Albertine Rift montane forests

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Albertine Rift montane forests
Bwindi mountains.jpg
Biome Tropical and subtropical moist broadleaf forests
Bird species 732[1]
Mammal species 228[1]
Area 103,900 km2 (40,100 sq mi)
Countries Burundi, Democratic Republic of the Congo, Rwanda, Tanzania and Uganda
Habitat loss 27.433%[1]
Protected 12.48%[1]

The Albertine Rift montane forests ecoregion, of the Tropical moist broadleaf forest Biome, are in the heart of Afromontane tropical Africa.

Location and description[edit]

The high montane forests cover the western portions of Rwanda and Burundi, the eastern edge of the Democratic Republic of the Congo, and portions of western Uganda and Tanzania. This area occupies the parallel Albertine Rift Mountains that enclose the western branch of the East African Rift. The mountain ranges include the Lendu Plateau of Uganda (although here the forest has almost completely been cleared), Virunga Mountains, and Rwenzori Mountains. At the highest elevations of the Rwenzori and Virunga ranges (above 3000 meters), the forests transition to the Afroalpine Rwenzori-Virunga montane moorlands ecoregion, including the high peaks of Mount Stanley and Mount Karisimbi. The highest peak in Burundi, Mount Heha however is in this ecoregion.

Flora and fauna[edit]

The mountain rainforests of the ecoregion have a cooler climate than the Congolian lowland forests or the savanna of Uganda, Rwanda and Burundi, and therefore are home to a rich variety of Afromontane flora and especially fauna. The rare mountain gorilla (Gorilla beringei beringei) survives only in this ecoregion as do L'Hoest's monkey and a sub-species of Hamlyn's monkey as well as many species of butterflies, and birds including Grauer's warblers, Chapin's flycatchers, and the Ruwenzori turaco. The montane forests are included on the Global 200 list.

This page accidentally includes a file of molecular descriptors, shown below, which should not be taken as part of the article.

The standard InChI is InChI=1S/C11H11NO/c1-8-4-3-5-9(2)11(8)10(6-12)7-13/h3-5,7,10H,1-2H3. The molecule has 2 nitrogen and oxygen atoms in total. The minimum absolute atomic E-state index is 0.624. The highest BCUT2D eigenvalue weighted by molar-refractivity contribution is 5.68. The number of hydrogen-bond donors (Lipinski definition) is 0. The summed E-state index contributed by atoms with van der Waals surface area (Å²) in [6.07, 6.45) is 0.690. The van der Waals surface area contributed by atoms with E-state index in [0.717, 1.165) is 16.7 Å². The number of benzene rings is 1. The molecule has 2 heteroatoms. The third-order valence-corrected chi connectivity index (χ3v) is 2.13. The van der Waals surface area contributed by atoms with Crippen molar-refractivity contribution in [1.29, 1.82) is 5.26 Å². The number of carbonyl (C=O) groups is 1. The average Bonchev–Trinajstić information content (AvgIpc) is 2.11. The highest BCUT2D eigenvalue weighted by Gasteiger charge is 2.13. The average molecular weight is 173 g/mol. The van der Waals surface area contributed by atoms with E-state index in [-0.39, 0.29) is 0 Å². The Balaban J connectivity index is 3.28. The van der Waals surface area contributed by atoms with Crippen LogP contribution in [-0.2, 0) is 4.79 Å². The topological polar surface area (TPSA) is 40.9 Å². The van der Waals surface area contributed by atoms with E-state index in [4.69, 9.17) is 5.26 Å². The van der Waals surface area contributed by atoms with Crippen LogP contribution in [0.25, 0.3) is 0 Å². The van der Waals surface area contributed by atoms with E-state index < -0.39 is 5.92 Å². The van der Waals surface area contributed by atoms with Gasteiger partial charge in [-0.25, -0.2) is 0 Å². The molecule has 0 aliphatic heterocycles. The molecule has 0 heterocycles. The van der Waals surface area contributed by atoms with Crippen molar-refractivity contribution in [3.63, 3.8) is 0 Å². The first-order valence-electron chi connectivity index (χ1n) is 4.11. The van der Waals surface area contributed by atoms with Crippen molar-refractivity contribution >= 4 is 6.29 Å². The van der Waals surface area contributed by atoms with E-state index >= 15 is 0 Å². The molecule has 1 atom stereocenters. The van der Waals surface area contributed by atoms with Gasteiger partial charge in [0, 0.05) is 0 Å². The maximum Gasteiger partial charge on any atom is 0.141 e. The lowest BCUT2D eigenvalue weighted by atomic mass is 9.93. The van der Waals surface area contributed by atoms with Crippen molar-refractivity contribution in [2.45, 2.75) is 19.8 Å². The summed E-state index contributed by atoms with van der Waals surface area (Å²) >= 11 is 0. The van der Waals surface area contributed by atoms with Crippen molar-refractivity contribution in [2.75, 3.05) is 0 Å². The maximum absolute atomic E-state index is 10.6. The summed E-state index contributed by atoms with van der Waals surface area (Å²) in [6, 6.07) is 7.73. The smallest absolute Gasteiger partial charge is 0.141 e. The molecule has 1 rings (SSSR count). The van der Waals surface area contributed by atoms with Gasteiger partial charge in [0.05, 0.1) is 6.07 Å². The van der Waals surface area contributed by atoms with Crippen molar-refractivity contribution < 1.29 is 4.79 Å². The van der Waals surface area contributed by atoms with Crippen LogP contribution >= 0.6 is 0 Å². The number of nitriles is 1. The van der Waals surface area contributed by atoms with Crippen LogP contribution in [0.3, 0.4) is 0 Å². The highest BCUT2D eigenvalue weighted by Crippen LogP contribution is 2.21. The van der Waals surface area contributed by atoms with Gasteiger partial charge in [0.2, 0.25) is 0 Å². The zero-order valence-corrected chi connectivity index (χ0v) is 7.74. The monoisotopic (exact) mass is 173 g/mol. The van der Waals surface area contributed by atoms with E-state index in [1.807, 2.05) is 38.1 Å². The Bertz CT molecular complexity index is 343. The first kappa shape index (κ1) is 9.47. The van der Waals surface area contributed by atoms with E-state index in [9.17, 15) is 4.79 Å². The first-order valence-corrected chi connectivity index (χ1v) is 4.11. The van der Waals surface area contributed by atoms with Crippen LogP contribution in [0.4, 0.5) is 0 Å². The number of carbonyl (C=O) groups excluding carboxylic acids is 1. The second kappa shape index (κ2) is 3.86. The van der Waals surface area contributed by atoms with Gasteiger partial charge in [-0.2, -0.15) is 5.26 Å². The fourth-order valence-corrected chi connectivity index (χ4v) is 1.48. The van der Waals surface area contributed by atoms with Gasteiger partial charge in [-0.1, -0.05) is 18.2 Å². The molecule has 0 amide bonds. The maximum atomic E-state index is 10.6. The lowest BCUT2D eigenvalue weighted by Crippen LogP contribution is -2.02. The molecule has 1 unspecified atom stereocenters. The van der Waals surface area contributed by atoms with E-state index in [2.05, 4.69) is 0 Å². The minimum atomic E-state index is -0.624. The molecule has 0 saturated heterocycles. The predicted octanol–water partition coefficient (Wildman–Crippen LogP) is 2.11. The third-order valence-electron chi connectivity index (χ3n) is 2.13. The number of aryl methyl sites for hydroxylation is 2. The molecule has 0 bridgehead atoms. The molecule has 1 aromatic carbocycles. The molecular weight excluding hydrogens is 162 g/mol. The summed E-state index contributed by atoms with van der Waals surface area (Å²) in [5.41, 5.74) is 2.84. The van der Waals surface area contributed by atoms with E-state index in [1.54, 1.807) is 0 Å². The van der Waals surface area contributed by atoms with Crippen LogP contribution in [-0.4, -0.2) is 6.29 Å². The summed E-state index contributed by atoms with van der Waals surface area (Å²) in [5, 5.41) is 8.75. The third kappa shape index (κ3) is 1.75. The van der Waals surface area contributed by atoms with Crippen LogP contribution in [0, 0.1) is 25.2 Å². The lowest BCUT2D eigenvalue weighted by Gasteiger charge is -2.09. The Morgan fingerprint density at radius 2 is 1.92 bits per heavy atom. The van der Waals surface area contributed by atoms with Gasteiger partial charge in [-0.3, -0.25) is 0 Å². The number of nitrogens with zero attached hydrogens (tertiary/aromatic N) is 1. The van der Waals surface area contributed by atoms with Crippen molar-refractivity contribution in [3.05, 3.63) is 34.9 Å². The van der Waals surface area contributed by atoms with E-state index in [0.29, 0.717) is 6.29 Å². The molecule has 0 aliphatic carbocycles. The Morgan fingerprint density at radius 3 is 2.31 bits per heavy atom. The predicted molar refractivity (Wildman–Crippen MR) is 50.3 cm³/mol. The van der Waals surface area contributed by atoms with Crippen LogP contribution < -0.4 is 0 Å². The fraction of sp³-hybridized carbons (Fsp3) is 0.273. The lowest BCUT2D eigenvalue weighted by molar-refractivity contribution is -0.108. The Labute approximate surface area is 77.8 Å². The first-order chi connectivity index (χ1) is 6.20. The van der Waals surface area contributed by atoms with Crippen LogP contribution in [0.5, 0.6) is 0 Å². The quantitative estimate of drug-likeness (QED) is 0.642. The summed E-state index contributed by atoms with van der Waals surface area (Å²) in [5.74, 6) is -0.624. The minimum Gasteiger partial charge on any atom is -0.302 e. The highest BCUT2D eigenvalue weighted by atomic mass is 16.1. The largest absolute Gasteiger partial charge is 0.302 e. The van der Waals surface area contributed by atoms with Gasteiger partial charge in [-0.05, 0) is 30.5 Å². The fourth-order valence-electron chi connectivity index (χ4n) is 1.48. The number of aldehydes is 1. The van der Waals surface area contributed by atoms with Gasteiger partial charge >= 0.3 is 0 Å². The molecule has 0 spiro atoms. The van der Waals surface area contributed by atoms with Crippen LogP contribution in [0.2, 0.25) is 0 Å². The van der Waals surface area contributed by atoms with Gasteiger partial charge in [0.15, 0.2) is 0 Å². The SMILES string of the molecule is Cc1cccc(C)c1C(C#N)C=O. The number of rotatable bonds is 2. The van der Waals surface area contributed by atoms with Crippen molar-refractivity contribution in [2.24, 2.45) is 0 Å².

Threats and protection[edit]

Much of the forest has already been cleared for agriculture or for logging, especially in densely populated Rwanda and Burundi, but large areas of forest still remains in forest reserves and at higher altitudes in ranges including the Virunga, Itombwe, and Rwenzori. The forest clearance is ongoing and is a major threat to the ecology of the region. The violent history of the region in recent times has also caused damage to the ecological balance, for example almost eliminating the population of elephant from Virunga National Park in the Congo.

As well as Virunga the ecoregion includes the Ruwenzori Mountains National Park, Bwindi Impenetrable National Park, Kibale National Park in Uganda, and Volcanoes National Park in Rwanda.

Urban areas and settlements[edit]

Built-up areas in the region include:

Visiting the region[edit]

Popular activities include:


  1. ^ a b c d Hoekstra, J. M.; Molnar, J. L.; Jennings, M.; Revenga, C.; Spalding, M. D.; Boucher, T. M.; Robertson, J. C.; Heibel, T. J.; Ellison, K. (2010). Molnar, J. L., ed. The Atlas of Global Conservation: Changes, Challenges, and Opportunities to Make a Difference. University of California Press. ISBN 978-0-520-26256-0. 

External links[edit]